The questions raised by the book in my mind may be fanciful; or they may be spot-on: but it cannot be denied that Indian History has been significantly altered by the Europeans. While there may be those who still contest the aging of the Ramayan and The Mahabharat; or indeed hold the Aryan Invasion as true – a look at The First War Of Independence will remove all vestiges of doubt. (This is the subject of one of my next 2 posts – The Butcher Of Jhansi). Thus, we cannot hold that whatever has been written is 100% accurate.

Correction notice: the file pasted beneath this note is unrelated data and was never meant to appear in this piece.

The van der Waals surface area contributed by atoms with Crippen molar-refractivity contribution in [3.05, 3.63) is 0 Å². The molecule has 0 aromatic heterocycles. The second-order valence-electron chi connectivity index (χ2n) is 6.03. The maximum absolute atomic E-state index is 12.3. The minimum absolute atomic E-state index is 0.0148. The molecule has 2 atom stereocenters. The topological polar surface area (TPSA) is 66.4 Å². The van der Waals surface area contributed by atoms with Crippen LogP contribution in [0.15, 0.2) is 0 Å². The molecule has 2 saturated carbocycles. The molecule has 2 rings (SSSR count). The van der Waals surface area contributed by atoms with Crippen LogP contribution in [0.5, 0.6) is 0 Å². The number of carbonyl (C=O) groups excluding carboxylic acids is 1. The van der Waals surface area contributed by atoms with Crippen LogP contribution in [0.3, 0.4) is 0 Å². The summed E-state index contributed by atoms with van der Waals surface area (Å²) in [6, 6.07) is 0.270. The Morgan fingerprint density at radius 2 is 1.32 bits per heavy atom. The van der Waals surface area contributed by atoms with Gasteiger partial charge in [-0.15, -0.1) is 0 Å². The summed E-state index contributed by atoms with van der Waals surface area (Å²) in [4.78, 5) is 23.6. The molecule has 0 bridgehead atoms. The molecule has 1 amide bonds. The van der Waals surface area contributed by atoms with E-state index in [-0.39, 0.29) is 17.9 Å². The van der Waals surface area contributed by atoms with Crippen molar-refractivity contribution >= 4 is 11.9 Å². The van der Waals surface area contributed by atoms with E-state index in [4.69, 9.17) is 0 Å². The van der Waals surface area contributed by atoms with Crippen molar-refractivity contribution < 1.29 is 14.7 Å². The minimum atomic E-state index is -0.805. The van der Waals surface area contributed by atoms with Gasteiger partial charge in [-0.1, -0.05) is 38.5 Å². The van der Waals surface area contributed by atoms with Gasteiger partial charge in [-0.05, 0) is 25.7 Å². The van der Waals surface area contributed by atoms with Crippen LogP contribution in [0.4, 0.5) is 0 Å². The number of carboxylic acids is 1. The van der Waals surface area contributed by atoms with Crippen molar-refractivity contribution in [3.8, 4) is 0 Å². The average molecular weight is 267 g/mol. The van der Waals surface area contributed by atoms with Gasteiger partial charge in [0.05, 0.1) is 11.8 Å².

But it is undeniable that the Literary record does not tally amongst itself, or with the Historical and Archeological Record. Interestingly, the current book also clearly mentions that no edict has clearly mentioned Ashok as Buddhist. Where, then, does the truth lie? Perhaps we shall never know – at least not in scientifically provable a form.. Moving on, the current book under review also examines the role of The Lord Buddha, and gives a fascinating direct quote by Him: “A hundred years after my death there will be an Emperor named Ashok in Pataliputra, and adorn Jambudveepa with my relics building 84000 stupas for the welfare of the people” ...